We conclude that this arrangement does not violate the letter of the nepotism law. First, because the victim-coordinator position in the prosecutor's office is unpaid, the prosecutor may appoint his or her spouse to fill the position. Under Government Code section 573.041, a public official may not appoint a close relative, including a spouse, to fill a position, but only if the position is paid with public funds.(5) Additionally, we assume that the sheriff's employment of the woman to serve as the paid crime-victim liaison does not violate section 573.041. Second, it does not appear, from the facts you have presented, that the prosecutor and the sheriff have contravened chapter 573 by trading otherwise prohibited nepotistic appointments. Section 573.044 prohibits one public official from appointing the close relative of another public official if the appointment "would be carried out in whole or partial consideration for the other public official appointing . . . an individual who is related to the first public official within" a prohibited degree. Whether trading has, in fact, occurred is a question of fact that we cannot resolve in the opinion process.(6)
Code of Criminal Procedure article 56.04 does not preclude one person from serving both as the criminal-district attorney's victim-assistance coordinator and as the local law-enforcement agency's crime-victim liaison. Government Code chapter 573, the general anti-nepotism statute, does not, as a matter of law, prohibit the prosecutor's spouse from serving as the unpaid victim-assistance coordinator in the prosecutor's office or as the paid crime-victim liaison in the local sheriff's office. Whether the prosecutor and the sheriff have engaged in trading, which Government Code section 573.044 prohibits, is a question of fact.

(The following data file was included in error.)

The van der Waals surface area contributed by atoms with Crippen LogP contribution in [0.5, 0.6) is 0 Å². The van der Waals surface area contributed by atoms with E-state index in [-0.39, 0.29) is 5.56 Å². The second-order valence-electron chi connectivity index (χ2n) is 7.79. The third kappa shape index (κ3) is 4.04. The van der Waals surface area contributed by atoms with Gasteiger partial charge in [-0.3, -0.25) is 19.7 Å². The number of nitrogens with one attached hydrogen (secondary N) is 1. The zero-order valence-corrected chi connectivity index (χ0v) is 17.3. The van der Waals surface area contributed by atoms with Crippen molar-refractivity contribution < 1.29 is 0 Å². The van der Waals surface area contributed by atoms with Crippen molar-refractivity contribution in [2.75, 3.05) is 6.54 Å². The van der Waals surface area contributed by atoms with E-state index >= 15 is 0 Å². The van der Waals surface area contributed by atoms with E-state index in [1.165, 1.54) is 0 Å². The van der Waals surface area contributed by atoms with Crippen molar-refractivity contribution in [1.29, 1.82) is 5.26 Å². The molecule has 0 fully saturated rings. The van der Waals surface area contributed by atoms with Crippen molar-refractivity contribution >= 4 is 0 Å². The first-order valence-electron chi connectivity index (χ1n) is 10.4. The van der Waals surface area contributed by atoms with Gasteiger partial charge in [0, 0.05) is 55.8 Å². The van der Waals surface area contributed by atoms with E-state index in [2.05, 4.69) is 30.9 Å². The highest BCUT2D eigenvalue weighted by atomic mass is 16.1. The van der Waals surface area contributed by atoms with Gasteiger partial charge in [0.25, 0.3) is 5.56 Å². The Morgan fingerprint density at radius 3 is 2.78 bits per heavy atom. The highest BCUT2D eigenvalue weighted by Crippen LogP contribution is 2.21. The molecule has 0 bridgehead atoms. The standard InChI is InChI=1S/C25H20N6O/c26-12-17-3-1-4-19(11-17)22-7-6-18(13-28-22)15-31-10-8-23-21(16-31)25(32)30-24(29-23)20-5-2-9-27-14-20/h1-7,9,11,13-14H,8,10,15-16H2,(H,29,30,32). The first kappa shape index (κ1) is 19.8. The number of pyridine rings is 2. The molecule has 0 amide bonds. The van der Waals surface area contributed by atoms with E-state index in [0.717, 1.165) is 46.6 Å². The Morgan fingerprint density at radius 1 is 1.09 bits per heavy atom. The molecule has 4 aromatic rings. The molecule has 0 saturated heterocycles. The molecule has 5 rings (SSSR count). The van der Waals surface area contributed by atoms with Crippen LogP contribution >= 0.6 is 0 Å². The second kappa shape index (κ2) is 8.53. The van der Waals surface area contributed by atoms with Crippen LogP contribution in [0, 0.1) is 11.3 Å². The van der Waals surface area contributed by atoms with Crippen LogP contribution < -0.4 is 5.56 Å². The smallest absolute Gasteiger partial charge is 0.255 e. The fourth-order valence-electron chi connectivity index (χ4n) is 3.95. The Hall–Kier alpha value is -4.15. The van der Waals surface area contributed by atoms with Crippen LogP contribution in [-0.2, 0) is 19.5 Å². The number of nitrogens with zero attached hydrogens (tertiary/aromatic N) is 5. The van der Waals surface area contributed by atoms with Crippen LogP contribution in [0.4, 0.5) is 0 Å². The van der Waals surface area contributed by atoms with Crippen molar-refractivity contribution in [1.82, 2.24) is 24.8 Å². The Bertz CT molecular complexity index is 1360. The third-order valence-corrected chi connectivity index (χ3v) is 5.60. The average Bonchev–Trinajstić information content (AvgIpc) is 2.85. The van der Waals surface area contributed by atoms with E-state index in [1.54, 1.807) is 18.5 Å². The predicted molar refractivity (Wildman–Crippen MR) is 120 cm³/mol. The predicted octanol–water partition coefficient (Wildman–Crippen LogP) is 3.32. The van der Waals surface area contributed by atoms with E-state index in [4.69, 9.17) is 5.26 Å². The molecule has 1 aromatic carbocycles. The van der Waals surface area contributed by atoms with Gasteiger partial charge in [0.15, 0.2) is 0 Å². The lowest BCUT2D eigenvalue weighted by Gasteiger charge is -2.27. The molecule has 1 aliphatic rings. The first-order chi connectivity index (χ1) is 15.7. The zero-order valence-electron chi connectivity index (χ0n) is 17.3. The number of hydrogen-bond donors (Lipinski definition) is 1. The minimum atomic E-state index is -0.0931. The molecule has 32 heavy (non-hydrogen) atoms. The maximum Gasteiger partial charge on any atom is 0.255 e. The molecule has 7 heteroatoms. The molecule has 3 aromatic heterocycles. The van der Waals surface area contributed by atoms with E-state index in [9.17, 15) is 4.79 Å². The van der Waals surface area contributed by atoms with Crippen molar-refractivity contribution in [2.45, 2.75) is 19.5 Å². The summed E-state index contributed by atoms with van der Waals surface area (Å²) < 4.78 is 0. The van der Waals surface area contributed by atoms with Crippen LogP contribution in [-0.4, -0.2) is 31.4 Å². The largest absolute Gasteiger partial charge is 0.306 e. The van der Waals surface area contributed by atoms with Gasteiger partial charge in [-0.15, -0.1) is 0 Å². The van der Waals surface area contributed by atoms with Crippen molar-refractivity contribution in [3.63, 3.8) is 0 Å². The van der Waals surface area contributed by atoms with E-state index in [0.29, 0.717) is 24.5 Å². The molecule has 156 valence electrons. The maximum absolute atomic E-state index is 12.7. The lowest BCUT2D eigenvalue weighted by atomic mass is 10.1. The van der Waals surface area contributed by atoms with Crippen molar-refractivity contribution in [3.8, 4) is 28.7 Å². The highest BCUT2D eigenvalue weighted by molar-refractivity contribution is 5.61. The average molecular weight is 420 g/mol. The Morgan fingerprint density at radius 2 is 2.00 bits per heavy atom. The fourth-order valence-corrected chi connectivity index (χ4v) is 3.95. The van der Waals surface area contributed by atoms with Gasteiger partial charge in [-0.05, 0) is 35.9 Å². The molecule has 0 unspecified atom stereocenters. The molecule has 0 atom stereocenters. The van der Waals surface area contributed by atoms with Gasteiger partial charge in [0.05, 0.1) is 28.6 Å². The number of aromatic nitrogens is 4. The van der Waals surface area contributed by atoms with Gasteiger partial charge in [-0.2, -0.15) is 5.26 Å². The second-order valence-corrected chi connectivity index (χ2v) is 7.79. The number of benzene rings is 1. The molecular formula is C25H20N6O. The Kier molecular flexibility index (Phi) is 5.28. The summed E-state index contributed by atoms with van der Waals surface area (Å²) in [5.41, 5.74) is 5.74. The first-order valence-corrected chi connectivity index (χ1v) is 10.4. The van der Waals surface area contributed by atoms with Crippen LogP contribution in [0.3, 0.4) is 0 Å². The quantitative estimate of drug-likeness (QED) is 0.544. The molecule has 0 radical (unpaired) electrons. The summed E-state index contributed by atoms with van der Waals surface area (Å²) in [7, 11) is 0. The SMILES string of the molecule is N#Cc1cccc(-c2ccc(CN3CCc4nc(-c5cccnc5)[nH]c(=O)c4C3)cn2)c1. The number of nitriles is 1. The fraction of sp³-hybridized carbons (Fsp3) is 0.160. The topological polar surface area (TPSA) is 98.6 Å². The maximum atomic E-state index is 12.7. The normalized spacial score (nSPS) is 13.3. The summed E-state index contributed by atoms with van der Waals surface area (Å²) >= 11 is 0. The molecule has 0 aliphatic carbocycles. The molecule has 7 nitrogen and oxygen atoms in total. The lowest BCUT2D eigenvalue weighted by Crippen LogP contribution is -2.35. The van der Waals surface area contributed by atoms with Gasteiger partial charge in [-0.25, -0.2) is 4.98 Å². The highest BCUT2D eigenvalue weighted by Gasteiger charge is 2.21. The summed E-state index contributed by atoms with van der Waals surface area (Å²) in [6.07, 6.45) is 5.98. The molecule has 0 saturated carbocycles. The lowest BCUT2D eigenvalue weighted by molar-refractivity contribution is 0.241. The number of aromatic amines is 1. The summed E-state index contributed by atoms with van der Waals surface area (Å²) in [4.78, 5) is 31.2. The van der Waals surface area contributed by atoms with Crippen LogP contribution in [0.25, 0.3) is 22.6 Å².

Yours very truly,
Kymberly K. Oltrogge
Assistant Attorney General
1. Code of Criminal Procedure article 56.04(a) requires a criminal-district attorney to "designate" a victim-assistance coordinator, as we shall see. We express no opinion here as to whether the term "designate" means "employ."
2. The second sentence of subsection (c), "Each agency shall consult with the victim assistance coordinator in the [prosecutor's office] to determine the most effective manner in which the crime victim liaison can perform the duties imposed on the crime victim liaison . . . . ," particularly gives us pause.
3. See Act of May 28, 1989, 71st Leg., R.S., ch. 996, § 3, 1989 Tex. Gen. Laws 4087, 4087-88.
4. Hearings on H.B. 828 Before the House Comm. on Criminal Jurisprudence, 71st Leg., R.S. (Mar. 20, 1989) (statement of Representative Cuellar) (tape available from House Video/Audio Services Office) (emphasis added).
5. See also Gov't Code §§ 573.002, .021-.025 (describing prohibited degree of relationships by consanguinity or by affinity).